Tanzania: Lilondi Hydro

Cascading the benefits of small hydro

Challenge

In rural areas of Tanzania, just 17% of the population has access to electricity, with reliance upon gathered wood for fuel and candles or lamps for lighting  impeding economic development and contributing to household air pollution.  The Government of Tanzania (GoT) recognises access to electricity as a key enabler for development of Tanzania’s industrial and investment environments and for continued poverty reduction. However, recent efforts to extend access to the country’s national grid have been hampered by high cost of extending transmission and distribution networks and insufficient generation capacity.  One promising solution lies in the largely untapped potential of small hydro. Small hydro plants (< 10MW) can be connected to the distribution network or to local mini-grids, serving to stabilise supply or deliver  first-time power directly to homes and businesses in remote areas.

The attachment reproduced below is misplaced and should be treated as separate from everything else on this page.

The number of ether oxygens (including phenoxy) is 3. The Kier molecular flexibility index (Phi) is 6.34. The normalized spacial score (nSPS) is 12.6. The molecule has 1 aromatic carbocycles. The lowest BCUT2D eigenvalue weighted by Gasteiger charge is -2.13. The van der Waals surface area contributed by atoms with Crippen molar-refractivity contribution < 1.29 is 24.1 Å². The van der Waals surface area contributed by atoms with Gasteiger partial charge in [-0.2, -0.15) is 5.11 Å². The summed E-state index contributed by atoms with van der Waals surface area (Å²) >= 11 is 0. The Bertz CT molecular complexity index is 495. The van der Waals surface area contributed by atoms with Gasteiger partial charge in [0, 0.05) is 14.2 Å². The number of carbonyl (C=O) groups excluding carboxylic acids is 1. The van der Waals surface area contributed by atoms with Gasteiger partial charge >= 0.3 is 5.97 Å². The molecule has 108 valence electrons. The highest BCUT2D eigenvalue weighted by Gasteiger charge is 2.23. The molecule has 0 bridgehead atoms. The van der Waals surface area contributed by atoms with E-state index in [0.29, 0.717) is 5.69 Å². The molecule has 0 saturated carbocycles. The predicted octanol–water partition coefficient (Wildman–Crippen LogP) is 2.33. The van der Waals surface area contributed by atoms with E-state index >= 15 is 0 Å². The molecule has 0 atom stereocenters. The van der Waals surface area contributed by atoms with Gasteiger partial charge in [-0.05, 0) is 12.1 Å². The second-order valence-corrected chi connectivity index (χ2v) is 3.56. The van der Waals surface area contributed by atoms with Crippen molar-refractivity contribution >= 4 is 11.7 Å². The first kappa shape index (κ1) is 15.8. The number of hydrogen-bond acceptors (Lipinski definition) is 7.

Solution

Under development
US$0.4m
2016 -

The Lilondi Hydro project will develop a 4.6MW run-of-river hydro plant on the Lilondi River in Tanzania’s southern region of Ruvuma, close to the border with Malawi. The project, which will feed into the distribution network, will improve voltage stability to one of the most remote areas, as well as substantially reducing the transmission and distribution losses that would otherwise occur. The Lilondi project will be a pilot project to demonstrate feasibility of small hydro to the private sector and so raise financing and support for a portfolio of subsequent hydro projects. The portfolio will be delivered in partnership with a local project developer and rural utility, Virunga Power. Construction of the plant is expected to commence in 2022, with Lilondi becoming fully operational in 2024.

InfraCo Africa and lead developer Virunga Power are focused on developing strong relationships with local communities to ensure the project’s success. Delivering access to clean, affordable power to serve Lilondi and other remote communities will promote small business growth in Tanzania’s frontier markets. The scalable portfolio model has considerable scope for replication across rural Tanzania and wider East African markets.

Development being led by Virunga Power

Partners